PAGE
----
WASHINGTON — The leading House advocate for same-sex couples' immigration rights, Rep. Jerrold Nadler, said Monday evening that it would be "madness" to advance immigration reform that did not include protections for same-sex couples, adding "I feel certain that Democrats would not move forward with a bill that was not fully inclusive."
The strong statement in support of LGBT inclusion followed Sen. John McCain's comments earlier Monday suggesting that senators proposing a framework for immigration reform had not yet discussed the issue, saying only, "We'll be working out those details."
Calling the absence of specific mention of LGBT immigration issues in the Senate framework a "major omission," Nadler, D-NY, told BuzzFeed, "My bill to provide equal immigration rights for the LGBT community – the Uniting American Families Act – has been part of most Democratic immigration proposals in recent years, and... I fully expect UAFA to be included in actual legislation."
He did praise the movement in the Senate, however, noting, "I'm very pleased that the Senators have taken an important step toward comprehensive immigration reform, which almost everyone agrees is an absolute necessity. The framework contains critical provisions, including creating a pathway to citizenship and streamlining the immigration bureaucracy."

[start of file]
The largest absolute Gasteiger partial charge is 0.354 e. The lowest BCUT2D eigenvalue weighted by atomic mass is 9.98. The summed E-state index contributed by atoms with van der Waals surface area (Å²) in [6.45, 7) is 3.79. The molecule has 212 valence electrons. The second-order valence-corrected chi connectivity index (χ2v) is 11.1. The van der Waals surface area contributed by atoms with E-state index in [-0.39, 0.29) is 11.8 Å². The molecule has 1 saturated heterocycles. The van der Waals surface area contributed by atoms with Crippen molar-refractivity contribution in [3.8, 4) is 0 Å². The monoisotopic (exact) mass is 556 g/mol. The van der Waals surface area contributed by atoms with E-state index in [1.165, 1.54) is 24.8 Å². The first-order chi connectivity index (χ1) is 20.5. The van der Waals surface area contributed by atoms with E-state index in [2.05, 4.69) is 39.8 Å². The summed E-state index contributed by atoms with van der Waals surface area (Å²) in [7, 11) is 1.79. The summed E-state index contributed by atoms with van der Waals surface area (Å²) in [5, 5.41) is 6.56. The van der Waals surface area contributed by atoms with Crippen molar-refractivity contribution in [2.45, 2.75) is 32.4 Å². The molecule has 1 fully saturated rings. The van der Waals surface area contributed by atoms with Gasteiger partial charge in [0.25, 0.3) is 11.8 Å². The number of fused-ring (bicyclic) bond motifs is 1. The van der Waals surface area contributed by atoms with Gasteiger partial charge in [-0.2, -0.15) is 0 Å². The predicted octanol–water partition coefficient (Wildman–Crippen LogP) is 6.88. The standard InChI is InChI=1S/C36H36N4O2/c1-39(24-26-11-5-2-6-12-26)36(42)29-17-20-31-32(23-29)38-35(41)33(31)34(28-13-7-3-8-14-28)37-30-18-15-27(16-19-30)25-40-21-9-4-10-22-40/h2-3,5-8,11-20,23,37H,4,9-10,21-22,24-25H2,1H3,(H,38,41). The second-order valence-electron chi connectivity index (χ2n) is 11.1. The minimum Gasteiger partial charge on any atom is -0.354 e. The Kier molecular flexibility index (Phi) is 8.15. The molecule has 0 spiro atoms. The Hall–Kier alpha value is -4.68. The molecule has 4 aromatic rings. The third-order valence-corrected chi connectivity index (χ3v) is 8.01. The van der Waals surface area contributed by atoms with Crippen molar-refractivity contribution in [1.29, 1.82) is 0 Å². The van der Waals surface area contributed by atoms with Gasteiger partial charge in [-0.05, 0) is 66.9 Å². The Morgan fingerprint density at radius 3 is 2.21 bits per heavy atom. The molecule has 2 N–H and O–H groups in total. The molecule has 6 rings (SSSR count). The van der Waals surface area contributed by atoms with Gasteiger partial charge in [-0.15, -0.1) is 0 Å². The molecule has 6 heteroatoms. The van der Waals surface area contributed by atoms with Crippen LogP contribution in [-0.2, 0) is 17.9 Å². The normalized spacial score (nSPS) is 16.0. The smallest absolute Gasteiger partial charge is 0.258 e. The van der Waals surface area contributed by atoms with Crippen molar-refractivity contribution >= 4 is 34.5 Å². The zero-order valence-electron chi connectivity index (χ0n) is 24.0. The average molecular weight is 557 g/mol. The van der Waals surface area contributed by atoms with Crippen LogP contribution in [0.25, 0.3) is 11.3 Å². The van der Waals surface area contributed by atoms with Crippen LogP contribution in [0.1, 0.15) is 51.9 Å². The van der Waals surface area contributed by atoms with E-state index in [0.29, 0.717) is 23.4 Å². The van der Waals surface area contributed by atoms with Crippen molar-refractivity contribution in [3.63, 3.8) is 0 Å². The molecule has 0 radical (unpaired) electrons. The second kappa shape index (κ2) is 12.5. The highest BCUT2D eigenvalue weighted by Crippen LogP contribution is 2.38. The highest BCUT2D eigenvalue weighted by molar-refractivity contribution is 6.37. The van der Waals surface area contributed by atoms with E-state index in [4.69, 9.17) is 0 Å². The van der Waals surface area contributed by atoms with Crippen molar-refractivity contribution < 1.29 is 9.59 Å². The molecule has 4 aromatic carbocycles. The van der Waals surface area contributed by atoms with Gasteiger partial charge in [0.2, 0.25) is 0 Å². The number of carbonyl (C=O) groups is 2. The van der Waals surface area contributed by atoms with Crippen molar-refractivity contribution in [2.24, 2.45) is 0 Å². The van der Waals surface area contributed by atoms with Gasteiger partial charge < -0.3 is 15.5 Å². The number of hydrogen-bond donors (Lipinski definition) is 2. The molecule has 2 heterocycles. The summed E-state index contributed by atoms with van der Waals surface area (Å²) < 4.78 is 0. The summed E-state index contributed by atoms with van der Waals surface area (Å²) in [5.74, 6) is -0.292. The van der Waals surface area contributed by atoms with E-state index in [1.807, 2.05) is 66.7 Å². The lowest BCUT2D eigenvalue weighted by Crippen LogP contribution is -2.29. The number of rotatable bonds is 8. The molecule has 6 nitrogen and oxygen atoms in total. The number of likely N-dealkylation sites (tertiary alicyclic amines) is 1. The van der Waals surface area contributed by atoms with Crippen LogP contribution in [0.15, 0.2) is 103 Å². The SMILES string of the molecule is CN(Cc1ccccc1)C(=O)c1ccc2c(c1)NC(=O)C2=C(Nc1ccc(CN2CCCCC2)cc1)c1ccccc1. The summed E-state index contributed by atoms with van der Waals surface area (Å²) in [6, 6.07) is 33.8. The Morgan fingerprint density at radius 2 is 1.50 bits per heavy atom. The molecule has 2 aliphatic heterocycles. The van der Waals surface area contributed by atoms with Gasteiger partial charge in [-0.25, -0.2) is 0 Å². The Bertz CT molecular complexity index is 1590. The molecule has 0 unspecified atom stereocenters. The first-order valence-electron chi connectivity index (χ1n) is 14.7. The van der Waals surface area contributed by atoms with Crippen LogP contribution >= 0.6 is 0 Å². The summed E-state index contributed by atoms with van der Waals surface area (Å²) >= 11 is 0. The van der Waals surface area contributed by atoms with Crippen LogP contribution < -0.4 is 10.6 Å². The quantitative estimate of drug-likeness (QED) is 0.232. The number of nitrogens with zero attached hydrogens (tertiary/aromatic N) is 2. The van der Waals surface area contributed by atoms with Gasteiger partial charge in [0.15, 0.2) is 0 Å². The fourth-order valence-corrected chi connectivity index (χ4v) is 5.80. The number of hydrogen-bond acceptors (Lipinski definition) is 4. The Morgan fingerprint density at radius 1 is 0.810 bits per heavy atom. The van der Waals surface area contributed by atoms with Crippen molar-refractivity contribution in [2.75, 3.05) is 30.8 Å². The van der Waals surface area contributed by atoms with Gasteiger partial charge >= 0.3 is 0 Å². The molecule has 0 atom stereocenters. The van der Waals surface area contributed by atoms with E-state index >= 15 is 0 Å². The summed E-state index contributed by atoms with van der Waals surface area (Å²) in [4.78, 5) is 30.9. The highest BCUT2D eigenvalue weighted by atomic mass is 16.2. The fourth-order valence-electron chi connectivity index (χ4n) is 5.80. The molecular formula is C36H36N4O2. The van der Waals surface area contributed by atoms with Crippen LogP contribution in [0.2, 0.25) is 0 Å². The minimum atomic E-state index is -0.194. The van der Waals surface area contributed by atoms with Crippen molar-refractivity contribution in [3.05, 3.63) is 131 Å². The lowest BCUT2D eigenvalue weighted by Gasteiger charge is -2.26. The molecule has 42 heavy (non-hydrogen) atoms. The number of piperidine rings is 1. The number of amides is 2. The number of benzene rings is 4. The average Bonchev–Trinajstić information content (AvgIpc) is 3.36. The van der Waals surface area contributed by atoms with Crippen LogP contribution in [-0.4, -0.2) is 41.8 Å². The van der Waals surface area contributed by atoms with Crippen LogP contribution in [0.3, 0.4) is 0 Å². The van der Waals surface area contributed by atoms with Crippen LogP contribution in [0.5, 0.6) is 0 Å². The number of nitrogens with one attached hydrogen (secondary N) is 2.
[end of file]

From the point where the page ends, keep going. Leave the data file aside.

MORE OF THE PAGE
Of the same-sex couples' provision, though, Nadler said, "I will certainly do everything in my power to ensure that that happens. LGBT immigration rights are, after all, now supported by a broad array of legislators from all quarters of Congress and from both parties." LGBT organizations earlier Monday had urged for LGBT inclusion in immigration reform legislation.
Nadler's confidence is not shared by all Democrats. One Democratic House aide told BuzzFeed, "We anticipate that it's an area that House Democrats will continue to advocate for," but added that it is difficult to predict the trajectory of the debate with a bill not yet crafted. The aide added that the issue of LGBT protections, particularly given the role they played in House Republican opposition to the Violence Against Women Act last year, "hasn't escaped notice."
Rebecca Berg contributed reporting to this article.